by Chris Saxman
Well, the Republican Party of Virginia actually pulled it off. Their Ranked Choice Voting Unassembled Convention Through the Legs off the Backboard with Twist (which lasted lemme see…one… two…three…no, FOUR days) finally ended and ended well.
Not only did RPV manage to pull it off, but their statewide ticket of Glenn Youngkin, Winsome Sears, and Jason Miyares is the most diverse in the history of the Commonwealth. National Republicans are thrilled, but more importantly for the GOP, Virginia Republicans are united, well-funded, and energized for the 2021 campaign season. They also have a month head start on their Democratic opponents.
Since I attended the Phillies/Nationals game in DC yesterday, you’re probably going to read more than a couple baseball references. But since politics and baseball are so similar the references usually work, I offer no apology.
Like the movie Mr. Baseball starring Tom Selleck pointed out – every batter has a “hole in their swing.” That’s the place in the strike zone a pitcher looks to throw the ball because, for some reason or another, the batter just can’t hit a ball thrown there. Swing mechanics, stance, hands, hips, shoulders …. all create holes. The problem Selleck’s character had was not just a hole in his swing, but more importantly he had a hole in his attitude. His Japanese manager and the Japanese culture, filled those holes. It’s a fun movie with a nice storyline.
Glenn Youngkin – I wrote a longer column about the Republicans rising star as seen through the eyes of three suburban women with whom I live and/or raised. Suffice it to say, this guy is talented, well-funded, and focused on winning. Best candidate I have seen in almost thirty years of Virginia politics. But, it’s early. The holes in his swing are there and his team should be able to see them. My sense he’s looking them, too.
Pete Snyder – Radio show host John Fredericks asked me to join him and his panel on his Monday morning radio show to cover the convention from the Richmond Marriott. During a break in the show, we were both in line at the lobby Starbucks and he asked me, “Why do you hate Pete?” I was taken back because it is the very rare person that I actually hate. Mom used to say, “Hate’s a strong word.” And as I said to Fredericks, “I don’t hate Pete. I didn’t like his campaign. There’s a difference.”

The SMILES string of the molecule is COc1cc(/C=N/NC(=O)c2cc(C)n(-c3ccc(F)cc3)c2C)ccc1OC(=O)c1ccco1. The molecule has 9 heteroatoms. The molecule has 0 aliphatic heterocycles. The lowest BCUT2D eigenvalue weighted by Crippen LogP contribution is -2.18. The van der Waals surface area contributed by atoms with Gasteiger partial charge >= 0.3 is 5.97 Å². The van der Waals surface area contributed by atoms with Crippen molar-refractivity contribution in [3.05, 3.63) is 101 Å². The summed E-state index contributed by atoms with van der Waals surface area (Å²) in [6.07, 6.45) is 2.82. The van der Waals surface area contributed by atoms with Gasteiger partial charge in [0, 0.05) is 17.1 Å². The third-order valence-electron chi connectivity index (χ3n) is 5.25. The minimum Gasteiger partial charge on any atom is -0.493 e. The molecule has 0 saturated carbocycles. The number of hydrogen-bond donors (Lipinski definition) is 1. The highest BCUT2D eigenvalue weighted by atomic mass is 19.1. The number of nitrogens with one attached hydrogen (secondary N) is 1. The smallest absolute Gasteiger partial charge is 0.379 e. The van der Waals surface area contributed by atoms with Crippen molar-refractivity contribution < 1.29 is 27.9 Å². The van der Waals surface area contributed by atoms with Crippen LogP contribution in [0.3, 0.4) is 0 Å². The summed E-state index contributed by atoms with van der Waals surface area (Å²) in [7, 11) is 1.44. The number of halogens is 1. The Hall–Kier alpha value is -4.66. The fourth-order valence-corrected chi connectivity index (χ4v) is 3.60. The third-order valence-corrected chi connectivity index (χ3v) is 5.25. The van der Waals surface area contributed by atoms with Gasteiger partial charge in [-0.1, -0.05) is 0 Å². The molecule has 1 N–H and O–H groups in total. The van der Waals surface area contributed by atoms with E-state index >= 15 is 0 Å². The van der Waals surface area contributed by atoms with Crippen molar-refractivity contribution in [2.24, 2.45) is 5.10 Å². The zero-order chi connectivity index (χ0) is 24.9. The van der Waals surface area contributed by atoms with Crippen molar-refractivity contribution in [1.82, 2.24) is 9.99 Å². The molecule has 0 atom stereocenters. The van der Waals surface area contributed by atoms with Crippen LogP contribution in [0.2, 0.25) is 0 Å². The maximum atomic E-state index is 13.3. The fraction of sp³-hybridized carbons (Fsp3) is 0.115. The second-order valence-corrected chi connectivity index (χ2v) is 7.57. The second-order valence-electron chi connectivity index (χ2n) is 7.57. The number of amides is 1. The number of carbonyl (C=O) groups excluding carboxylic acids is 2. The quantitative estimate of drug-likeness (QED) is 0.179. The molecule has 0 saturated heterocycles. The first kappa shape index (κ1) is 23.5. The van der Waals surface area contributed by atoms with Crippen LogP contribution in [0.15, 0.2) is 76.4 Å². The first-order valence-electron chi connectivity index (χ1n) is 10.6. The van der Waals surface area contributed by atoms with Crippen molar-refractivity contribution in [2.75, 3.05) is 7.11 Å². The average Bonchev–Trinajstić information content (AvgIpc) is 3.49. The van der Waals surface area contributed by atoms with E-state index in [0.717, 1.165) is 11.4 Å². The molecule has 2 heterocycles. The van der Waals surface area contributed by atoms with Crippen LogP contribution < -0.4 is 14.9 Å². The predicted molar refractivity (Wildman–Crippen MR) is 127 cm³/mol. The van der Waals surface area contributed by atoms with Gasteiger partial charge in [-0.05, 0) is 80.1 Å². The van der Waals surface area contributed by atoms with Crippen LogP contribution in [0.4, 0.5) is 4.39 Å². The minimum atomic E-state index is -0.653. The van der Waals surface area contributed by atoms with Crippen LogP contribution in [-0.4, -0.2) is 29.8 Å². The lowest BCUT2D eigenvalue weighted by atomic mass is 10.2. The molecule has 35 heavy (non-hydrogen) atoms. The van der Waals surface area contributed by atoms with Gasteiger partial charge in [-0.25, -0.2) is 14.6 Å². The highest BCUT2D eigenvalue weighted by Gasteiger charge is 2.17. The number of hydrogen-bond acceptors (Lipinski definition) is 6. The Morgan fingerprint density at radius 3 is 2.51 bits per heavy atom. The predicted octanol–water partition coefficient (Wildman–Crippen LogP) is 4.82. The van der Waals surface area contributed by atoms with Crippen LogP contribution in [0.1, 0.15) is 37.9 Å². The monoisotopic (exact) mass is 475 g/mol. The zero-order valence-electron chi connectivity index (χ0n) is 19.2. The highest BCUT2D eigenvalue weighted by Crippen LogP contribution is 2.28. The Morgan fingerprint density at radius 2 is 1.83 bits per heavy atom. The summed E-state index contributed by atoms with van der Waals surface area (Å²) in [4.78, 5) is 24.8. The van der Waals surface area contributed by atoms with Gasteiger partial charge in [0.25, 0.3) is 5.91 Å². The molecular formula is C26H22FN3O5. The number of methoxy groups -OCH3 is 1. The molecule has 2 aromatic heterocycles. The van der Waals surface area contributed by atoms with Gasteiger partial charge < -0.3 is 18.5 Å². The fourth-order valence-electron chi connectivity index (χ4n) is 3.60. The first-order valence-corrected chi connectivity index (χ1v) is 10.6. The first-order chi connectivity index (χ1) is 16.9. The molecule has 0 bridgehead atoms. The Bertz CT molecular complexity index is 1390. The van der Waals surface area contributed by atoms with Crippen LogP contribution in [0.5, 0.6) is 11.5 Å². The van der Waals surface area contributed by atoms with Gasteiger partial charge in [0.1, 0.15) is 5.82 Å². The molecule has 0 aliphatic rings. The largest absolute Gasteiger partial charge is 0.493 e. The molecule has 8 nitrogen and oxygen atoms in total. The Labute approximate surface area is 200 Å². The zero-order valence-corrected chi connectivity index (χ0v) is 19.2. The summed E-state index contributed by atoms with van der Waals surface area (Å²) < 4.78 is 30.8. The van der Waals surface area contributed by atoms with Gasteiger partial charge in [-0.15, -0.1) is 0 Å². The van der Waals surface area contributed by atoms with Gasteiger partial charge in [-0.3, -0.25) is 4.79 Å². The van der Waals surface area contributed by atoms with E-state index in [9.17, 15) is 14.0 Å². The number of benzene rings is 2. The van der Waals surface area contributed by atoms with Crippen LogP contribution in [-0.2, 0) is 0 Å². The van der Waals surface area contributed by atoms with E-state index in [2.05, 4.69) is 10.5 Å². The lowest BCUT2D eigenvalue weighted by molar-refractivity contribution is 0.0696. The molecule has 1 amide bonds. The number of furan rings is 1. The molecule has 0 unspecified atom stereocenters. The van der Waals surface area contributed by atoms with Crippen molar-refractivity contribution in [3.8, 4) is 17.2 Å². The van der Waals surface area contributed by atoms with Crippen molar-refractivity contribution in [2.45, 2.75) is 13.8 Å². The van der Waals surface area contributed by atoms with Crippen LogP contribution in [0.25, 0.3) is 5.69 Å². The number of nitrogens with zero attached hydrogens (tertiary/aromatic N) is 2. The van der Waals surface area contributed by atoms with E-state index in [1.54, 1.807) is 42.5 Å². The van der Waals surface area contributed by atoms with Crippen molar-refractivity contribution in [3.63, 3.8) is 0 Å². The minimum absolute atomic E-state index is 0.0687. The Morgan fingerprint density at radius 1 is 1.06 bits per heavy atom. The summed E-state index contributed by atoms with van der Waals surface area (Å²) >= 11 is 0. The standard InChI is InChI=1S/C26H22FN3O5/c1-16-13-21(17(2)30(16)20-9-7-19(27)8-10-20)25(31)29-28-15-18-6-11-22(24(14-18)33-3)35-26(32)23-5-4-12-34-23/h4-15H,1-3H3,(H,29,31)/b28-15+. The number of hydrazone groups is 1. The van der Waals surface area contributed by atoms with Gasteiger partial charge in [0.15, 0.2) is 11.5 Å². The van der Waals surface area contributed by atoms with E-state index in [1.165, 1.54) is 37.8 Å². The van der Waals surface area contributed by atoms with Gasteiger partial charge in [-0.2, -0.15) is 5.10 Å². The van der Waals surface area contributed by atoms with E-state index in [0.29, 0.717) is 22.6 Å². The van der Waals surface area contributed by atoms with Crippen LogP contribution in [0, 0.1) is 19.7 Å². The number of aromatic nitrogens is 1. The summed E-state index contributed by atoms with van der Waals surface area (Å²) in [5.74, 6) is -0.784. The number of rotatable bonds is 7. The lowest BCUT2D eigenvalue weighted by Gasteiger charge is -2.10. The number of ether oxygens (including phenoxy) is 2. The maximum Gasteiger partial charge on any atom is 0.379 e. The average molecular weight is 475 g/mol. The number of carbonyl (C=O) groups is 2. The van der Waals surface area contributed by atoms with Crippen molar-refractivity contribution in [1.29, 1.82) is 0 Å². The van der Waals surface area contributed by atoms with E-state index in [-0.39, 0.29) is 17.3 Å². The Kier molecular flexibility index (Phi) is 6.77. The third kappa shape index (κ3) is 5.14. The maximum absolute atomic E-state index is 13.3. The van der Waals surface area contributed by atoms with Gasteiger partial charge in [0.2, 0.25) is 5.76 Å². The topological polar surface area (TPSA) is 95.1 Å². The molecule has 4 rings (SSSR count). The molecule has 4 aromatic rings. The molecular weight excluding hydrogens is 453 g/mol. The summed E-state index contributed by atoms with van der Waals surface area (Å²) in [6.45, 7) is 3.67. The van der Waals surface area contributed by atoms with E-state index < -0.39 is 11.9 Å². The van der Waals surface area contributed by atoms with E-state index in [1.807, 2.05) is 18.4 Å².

Snyder did an interview during his Virginia 30 Day Fund initiative, on a national CBS show I think, in which he revealed a side of himself that if he had shown more of in this campaign, he could have won. It was incredibly moving and powerful. If that Pete decides to run again, Snyder stands a much better chance of winning. He’s smart, ambitious, successful, and hard working. But he’s a got a hole in his swing and for some reason the people on his campaign either don’t see it or won’t show it to him. Like John McCain and Al Gore, Pete’s best, and perhaps truest, self was in his gracious concession.
Amanda Chase – Oy. As critical of Chase as I have been, I am going to be a bit more charitable to her so as to be instructive to other candidates or potential candidates. She almost pulled this off. For all of her faults – Amanda Chase is no dummy when it comes to certain aspects of politics. Had she not gotten kicked off of Facebook, I think she would have won. Not kidding. She had over 100,000 followers there and she fed them a steady diet. I mean the diet consisted of crazy craptastic canards, but they ate it up. Her supporters were steadfast throughout this race. Yes, she has a massive hole in her swing, but she also has a following and that following showed up. Why? She got out early and said “I am with you and I will fight for you.” Look, I don’t think she should serve in public office, but Amanda Chase campaigns hard and makes a good first impression. She’ll likely continue to do so. Oh look…a Facebook group Chase for Congress 2022.
Kirk Cox – This one is painful to write because I just respect and admire the hell out of Kirk Cox. True to form, Kirk stepped up when it seemed no one else was going to do so. As I told him on the phone at the beginning of the campaign, Cox would have been a great governor even before day one. His experience, good nature, and love of Virginia would have been a blessing. It just wasn’t his time.
Quick story – Kirk and I went to a fundraiser at Rick Sharp’s house in 2005. The headliner was the President of the United States. I write it that way because Kirk and I both taught U.S. History and Government and this was POTUS! We totally nerded out. Well, we’re seated in the second row of chairs in Sharp’s large, but not cavernous, living room. It’s tight, but not awkward tight. I’m on the aisle, Kirk is next to me and his wife Julie is seated to his right. Directly in front of me is First Lady Laura Bush. Maybe two steps in front of Mrs. Bush is her husband George who stood in front of small podium.
Before the President spoke, every one had gone through the photo-op line and took a picture with President and Mrs. Bush. It’s quick but everyone gets a chance to say something. I offered that I hoped the war in Iraq would be over soon since my brother in law had served several tours as a Navy helicopter pilot doing special ops missions and let me tell you something, when that man locks on eyes on you…wow. You feel it and I did at that moment.
Well, another guest apparently told the President, “I hope you’re not going give us any political bullshit today.”